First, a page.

Still reeling from the awesome revival of Peter Grimes, venturing back to the ENO to see a brand-spanking new production of Rodelinda by Richard Jones filled me with a little trepidation: could this match up?
I needn’t have worried, for this superb cast offered us the most sumptuous singing, an involving and entertaining set and some clever direction full of wonderful themes.
Jones has brought Rodelinda into 1940s Milan but sticks closely to the storyline of a king deposed, a queen harassed and a throne regained. The plot developments are clunking, but all one could do is laugh as the unlikely twists were wittily handled by Amanda Holden’s translation. The audience delighted in this admission of ridiculousness that Opera Seria often throws at us.
Jones gave us treadmills, skillfully negotiated by all the singers, plenty of tattoos challenging the notion of loyalty, large comical knives, some clever video installations and a lot of door-slamming, which sometimes turned it into somewhat of a Michael Frayn farce.
Not to worry, for I’m pretty sure this is all intentional and for those purists out there who despise the ‘bastardising of opera’ (I certainly encountered one very angry opera goer on the first night), as a singer I can tell you the most important thing: the soloists all got chances to stand still and deliver the most sublime arias, devoid of complicated choreography.
It is a well-balanced and thought-out staging, giving credence to the music while keeping us involved visually and intellectually. I for one would be bored to hear three hours of Handel sung by soloists dressed in togas raising and lowering their swords. The plot is rather ridiculous so let’s not kid ourselves: this is the triumphant execution of a tricky storyline.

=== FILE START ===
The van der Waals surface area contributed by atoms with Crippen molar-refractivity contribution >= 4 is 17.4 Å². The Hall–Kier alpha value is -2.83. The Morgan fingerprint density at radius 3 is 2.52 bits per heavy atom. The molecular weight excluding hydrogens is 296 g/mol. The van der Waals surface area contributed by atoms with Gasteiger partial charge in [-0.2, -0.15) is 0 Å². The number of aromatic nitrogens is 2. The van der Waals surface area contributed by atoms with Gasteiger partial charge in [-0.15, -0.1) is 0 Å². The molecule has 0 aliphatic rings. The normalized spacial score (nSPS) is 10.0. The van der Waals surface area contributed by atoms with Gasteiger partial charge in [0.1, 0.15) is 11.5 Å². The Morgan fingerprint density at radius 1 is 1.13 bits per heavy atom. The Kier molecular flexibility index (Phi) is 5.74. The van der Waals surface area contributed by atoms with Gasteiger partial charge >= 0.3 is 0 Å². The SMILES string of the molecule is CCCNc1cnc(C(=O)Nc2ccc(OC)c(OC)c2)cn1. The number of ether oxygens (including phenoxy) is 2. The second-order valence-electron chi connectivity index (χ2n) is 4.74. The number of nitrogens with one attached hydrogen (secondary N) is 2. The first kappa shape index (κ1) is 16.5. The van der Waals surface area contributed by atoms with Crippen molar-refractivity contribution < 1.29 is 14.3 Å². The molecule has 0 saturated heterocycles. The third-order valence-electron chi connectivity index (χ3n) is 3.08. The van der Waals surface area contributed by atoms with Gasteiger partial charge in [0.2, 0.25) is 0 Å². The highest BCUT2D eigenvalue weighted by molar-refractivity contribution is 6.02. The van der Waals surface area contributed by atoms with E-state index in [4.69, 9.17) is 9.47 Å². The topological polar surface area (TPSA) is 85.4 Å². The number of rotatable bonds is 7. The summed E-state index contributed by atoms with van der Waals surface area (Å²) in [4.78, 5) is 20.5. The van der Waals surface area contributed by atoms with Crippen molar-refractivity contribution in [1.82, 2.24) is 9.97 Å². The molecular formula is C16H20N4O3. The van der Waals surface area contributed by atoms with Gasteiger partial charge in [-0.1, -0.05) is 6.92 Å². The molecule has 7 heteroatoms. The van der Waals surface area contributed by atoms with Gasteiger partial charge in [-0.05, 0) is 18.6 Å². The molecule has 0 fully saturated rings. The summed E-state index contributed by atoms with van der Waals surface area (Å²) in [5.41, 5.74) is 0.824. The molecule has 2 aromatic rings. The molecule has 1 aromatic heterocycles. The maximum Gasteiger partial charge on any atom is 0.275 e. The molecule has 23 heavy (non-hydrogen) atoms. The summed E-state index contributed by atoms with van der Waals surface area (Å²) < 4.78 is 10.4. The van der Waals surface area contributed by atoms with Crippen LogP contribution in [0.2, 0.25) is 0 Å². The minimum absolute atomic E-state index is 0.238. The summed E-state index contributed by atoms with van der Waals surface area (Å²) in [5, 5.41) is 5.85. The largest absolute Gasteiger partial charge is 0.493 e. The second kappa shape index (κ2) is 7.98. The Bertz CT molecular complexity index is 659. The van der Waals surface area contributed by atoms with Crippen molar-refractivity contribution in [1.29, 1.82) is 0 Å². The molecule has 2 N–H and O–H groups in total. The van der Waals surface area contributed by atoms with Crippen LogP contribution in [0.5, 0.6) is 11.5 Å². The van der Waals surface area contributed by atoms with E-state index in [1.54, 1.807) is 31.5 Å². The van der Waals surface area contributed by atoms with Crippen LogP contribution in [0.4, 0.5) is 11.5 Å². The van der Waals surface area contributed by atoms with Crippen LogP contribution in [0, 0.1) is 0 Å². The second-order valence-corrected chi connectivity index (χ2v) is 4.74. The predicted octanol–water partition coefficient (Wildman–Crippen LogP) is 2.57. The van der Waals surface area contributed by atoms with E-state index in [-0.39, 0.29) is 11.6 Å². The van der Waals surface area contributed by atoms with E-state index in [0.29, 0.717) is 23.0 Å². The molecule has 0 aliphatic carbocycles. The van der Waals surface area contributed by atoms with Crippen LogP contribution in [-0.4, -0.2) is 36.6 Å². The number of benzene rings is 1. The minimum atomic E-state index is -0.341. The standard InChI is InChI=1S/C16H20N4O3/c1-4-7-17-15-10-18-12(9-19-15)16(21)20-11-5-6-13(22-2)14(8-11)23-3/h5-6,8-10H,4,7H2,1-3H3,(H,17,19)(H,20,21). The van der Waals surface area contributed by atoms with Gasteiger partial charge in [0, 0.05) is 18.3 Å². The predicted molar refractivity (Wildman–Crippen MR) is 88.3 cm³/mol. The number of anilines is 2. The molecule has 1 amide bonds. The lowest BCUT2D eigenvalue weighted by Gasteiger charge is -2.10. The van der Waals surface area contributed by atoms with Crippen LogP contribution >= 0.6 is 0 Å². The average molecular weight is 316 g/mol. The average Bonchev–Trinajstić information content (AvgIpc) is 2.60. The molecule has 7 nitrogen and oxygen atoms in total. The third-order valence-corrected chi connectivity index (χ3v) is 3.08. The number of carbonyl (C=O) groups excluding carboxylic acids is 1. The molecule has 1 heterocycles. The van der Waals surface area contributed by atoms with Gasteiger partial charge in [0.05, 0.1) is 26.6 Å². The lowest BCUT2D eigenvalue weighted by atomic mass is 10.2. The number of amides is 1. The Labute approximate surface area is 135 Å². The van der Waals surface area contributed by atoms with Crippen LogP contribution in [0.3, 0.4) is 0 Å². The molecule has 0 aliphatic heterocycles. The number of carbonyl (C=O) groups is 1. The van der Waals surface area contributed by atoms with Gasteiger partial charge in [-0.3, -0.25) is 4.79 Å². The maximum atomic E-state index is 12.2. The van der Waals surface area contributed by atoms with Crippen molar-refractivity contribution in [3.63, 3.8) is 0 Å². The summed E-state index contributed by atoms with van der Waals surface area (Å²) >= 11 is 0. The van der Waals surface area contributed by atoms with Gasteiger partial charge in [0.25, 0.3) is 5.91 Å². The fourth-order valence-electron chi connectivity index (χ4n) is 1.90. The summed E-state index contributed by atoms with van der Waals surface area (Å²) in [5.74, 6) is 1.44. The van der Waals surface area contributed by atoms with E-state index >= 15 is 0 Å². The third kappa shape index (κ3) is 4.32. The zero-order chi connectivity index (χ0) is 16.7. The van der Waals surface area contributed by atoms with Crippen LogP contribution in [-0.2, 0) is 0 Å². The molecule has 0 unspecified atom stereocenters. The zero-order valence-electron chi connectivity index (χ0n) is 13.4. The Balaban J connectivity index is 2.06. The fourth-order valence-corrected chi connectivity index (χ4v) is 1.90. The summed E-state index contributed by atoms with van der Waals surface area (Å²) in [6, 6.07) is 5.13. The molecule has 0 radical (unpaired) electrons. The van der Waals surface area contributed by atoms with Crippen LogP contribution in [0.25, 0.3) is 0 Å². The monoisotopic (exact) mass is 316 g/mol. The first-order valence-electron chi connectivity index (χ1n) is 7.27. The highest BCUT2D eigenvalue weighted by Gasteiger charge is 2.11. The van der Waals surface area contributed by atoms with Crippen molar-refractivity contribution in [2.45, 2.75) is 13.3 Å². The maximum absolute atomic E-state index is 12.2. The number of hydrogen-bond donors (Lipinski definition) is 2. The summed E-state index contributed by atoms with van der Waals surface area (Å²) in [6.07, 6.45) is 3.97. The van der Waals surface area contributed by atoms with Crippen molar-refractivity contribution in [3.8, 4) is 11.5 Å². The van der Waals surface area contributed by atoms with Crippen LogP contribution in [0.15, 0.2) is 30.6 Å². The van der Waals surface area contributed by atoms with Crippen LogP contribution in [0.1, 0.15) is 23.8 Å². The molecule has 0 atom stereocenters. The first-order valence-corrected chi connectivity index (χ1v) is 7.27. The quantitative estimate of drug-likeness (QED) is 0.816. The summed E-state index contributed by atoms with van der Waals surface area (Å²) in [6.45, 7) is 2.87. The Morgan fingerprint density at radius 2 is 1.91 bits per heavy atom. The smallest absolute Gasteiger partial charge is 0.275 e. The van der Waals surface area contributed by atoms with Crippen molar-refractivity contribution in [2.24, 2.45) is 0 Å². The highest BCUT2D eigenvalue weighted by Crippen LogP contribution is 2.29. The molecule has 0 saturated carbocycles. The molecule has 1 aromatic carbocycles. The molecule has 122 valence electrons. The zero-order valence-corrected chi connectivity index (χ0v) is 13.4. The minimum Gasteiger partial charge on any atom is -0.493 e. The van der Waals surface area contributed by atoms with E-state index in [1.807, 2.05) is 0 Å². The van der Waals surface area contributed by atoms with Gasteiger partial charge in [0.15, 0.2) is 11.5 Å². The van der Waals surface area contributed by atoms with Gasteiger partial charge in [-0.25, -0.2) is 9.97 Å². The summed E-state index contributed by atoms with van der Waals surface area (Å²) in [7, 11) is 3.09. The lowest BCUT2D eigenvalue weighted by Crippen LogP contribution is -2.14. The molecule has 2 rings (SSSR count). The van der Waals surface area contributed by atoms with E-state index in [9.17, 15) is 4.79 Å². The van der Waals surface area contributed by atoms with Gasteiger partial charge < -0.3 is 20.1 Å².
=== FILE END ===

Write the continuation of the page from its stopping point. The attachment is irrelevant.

As for the singers, I cannot gush enough about how utterly divine Rebecca Evans’ Rodelinda was, what a rich tone and perfect technique she had, giving us some flawless high pianissimi to die for. If you want an example of the finest of British singing, this is it.
Evans was matched by the countertenor Iestyn Davies as the rugged, brooding king Bertarido in exile, with his solid, full tone. He also delivered pretty well on the looks front, making him the manliest countertenor I’ve ever heard or seen.
Christopher Ainslie was a committed servant to John Mark Ainsley’s obsessive and evil Grimoaldo, who salivated over Rodelinda’s every move. He is superbly perverted as he spied on her via video cameras installed in her bedroom.
He was matched by the wonderful Richard Burkhard as his menacing ally Garibaldo. Fine singing indeed. Top this with the legendary mezzo Susan Bickley as Eduige, the confused sister of deposed Bertarido, in love with Grimoaldo, and you have the perfect cast.
Rodelinda has some sublime music-making too, particularly in the duet at the end of Act Two when Rodelinda and Bertarido are reunited, all passionately conducted by Christian Curnyn. Jones’ production of Rodelinda is an absolute triumph.
Until 15 March